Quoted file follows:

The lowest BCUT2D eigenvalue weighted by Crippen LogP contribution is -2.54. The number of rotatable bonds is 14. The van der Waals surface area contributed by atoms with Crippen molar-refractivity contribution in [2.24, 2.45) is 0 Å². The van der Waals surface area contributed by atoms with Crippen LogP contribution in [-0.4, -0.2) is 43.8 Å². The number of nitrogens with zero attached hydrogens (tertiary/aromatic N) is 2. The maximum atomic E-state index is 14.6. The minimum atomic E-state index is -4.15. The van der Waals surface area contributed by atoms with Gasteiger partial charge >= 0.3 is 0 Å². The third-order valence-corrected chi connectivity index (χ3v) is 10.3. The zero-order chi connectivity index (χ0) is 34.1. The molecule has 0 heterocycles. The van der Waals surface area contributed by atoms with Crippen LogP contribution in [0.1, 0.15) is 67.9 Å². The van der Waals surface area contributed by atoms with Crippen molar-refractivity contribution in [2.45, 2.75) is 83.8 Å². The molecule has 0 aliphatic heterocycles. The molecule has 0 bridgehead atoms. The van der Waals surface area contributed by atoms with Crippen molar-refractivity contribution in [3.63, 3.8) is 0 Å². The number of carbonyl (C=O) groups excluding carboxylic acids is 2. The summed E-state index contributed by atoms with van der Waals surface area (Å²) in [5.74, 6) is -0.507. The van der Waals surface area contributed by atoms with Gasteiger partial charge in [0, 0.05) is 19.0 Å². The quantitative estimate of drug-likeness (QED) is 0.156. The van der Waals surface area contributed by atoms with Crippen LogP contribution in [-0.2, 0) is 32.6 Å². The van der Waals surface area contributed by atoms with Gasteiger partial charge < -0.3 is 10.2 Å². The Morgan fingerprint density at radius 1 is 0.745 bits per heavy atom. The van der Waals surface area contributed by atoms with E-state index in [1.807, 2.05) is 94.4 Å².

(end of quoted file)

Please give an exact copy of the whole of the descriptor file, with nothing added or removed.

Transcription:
The lowest BCUT2D eigenvalue weighted by Crippen LogP contribution is -2.54. The number of rotatable bonds is 14. The van der Waals surface area contributed by atoms with Crippen molar-refractivity contribution in [2.24, 2.45) is 0 Å². The van der Waals surface area contributed by atoms with Crippen LogP contribution in [-0.4, -0.2) is 43.8 Å². The number of nitrogens with zero attached hydrogens (tertiary/aromatic N) is 2. The maximum atomic E-state index is 14.6. The minimum atomic E-state index is -4.15. The van der Waals surface area contributed by atoms with Gasteiger partial charge >= 0.3 is 0 Å². The third-order valence-corrected chi connectivity index (χ3v) is 10.3. The zero-order chi connectivity index (χ0) is 34.1. The molecule has 0 heterocycles. The van der Waals surface area contributed by atoms with Crippen LogP contribution in [0.1, 0.15) is 67.9 Å². The van der Waals surface area contributed by atoms with Crippen molar-refractivity contribution in [2.45, 2.75) is 83.8 Å². The molecule has 0 aliphatic heterocycles. The molecule has 0 bridgehead atoms. The van der Waals surface area contributed by atoms with Crippen molar-refractivity contribution in [3.63, 3.8) is 0 Å². The number of carbonyl (C=O) groups excluding carboxylic acids is 2. The summed E-state index contributed by atoms with van der Waals surface area (Å²) in [5.74, 6) is -0.507. The van der Waals surface area contributed by atoms with Gasteiger partial charge in [0, 0.05) is 19.0 Å². The quantitative estimate of drug-likeness (QED) is 0.156. The van der Waals surface area contributed by atoms with Crippen LogP contribution in [-0.2, 0) is 32.6 Å². The van der Waals surface area contributed by atoms with Gasteiger partial charge < -0.3 is 10.2 Å². The Morgan fingerprint density at radius 1 is 0.745 bits per heavy atom. The van der Waals surface area contributed by atoms with E-state index in [1.807, 2.05) is 94.4 Å².